There's no getting around it: construction can be a hazardous job. We say "can be" because professional remodeling contractors respect those hazards and equip and train their workers and subcontractors to mitigate safety issues as much as possible. By doing so, those remodelers protect their businesses and their clients from liability.
The Construction Safety Association of Ontario provides specific guidelines and regulations for construction regarding the prevention of accidents on construction sites, this is called the Occupational Health and Safety Act . The Workers Safety & Insurance Board of Ontario ( WSIB) administers the Occupational health and Safety Act. The penalties for failing to comply with those rules range from hefty fines to shutting down the job until violations are corrected.
Professional remodelers not only comply with those regulations, but often take extra steps to help ensure a safe working environment on every project, and to help keep everyone out of harm's way.
Inspection. As directed by WSIB, professional remodeling contractors continually inspect their job sites for potential hazards, and may even have a safety manager that regularly visits each site. Common hazards may include ladders or scaffolding that are unsecured or set on uneven ground, unmarked trenches, or an incomplete or missing first aid kit.
If violations are found, they are quickly reported and remedied to get the company back into compliance. And, they are corrected for the next job.
Education and Training. It is critical to continually educate workers, to train and equip them to recognize and avoid construction job site hazards and accidents.
In addition to a written safety and health program required by WSIB, professional remodelers often conduct what's called "Toolbox Talks" on the subject of safety, perhaps showing a video, presenting a report, or (even better) showing workers a real-world example of a common hazard and how to remedy or avoid it.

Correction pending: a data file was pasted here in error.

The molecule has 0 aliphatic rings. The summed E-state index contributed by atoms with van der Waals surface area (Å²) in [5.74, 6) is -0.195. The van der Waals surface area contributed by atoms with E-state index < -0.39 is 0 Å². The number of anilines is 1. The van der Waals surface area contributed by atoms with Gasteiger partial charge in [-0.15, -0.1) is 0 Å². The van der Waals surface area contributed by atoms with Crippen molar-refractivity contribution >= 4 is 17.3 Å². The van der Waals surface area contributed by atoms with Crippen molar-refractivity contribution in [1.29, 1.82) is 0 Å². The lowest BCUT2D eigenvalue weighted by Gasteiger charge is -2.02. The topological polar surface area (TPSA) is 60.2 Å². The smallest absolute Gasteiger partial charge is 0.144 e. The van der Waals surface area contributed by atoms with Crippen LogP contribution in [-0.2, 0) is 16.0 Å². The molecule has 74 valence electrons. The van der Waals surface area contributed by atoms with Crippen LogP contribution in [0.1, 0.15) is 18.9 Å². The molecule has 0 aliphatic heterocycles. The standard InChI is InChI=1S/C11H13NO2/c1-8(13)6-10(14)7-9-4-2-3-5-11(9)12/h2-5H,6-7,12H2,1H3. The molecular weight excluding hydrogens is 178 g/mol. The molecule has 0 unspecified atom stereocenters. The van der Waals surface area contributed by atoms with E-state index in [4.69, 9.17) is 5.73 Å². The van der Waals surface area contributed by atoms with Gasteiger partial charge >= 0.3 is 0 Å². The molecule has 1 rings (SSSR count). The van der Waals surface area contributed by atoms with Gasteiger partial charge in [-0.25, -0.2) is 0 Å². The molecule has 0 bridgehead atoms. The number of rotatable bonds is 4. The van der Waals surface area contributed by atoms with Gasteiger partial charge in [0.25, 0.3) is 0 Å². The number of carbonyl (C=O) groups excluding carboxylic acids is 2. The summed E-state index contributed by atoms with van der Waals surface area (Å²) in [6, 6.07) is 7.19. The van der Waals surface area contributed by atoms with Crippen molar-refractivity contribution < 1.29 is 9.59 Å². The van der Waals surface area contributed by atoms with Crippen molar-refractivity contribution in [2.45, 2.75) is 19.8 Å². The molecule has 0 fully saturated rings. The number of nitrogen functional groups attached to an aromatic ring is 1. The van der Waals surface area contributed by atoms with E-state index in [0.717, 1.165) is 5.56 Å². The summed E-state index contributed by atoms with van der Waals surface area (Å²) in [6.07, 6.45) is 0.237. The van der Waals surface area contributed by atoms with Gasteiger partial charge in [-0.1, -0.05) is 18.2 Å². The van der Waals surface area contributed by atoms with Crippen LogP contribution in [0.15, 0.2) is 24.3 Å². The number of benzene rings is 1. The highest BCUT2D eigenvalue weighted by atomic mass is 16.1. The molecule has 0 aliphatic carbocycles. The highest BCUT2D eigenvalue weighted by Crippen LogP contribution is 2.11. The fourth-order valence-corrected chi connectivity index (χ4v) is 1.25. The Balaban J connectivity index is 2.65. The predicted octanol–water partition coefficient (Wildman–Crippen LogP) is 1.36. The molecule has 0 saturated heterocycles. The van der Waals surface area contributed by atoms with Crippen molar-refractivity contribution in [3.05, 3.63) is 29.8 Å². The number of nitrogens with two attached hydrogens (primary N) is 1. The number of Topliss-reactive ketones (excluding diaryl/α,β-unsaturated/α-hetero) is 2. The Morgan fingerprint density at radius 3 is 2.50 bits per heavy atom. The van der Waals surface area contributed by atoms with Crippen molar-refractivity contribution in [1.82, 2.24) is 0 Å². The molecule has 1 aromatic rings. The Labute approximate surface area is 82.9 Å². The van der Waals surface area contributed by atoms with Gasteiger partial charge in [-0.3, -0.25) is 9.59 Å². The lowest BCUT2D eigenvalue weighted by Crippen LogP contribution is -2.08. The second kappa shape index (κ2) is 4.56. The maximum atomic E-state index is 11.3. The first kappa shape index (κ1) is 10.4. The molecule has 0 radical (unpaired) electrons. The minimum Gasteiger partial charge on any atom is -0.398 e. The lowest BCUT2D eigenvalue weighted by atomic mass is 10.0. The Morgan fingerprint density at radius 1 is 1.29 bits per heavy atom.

Contractors who are dedicated to safety also equip their crews with the latest in safety gear, from guardrails on ladders and scaffolding to hard hats, gloves, eye protection, and personal harnesses -- and keep that gear in optimum working order. These remodelers also require their trade partners to follow these same safety procedures with their employees.
Incentives. Smart remodelers often use incentives to help ensure safety. A worker who reports or remedies a job site hazard may earn a bonus, time off, or some other reward that recognizes his or her initiative and sets an example for the rest of the crew.
Remodeling contractors may also track and publicly post job site safety achievements, such as the number of days without an accident or time lost to a job site injury. Those accomplishments may earn the company recognition from WSIB or acknowledgement from the company that insures the builder against liability and worker's compensation -- lowering the remodeler's overhead costs and enabling them to be more competitive for future jobs.
Including Owners. Savy and safety-conscious remodelers know that their homeowner clients will want to occasionally visit the job site or walk through the affected area to see progress, make decisions and discuss concerns. Safety is no less a priority for those instances.
Homeowners can go a long way to keeping themselves safe on the job site by following the same rules and procedures as the crew. We encourage them to wear hard hats and safety goggles and avoid visiting and walking through sections of the house being remodeled without supervision, after hours, and on weekends, as they may not be aware or are unprepared to avoid hazards.
This is an exert from a newsletter that is distributed to all former, current and future clients of Village Builders Inc. It is written by the President Doug Abbott. If you would like to receive this newsletter feel free to email me at email@example.com
Village Builders Inc.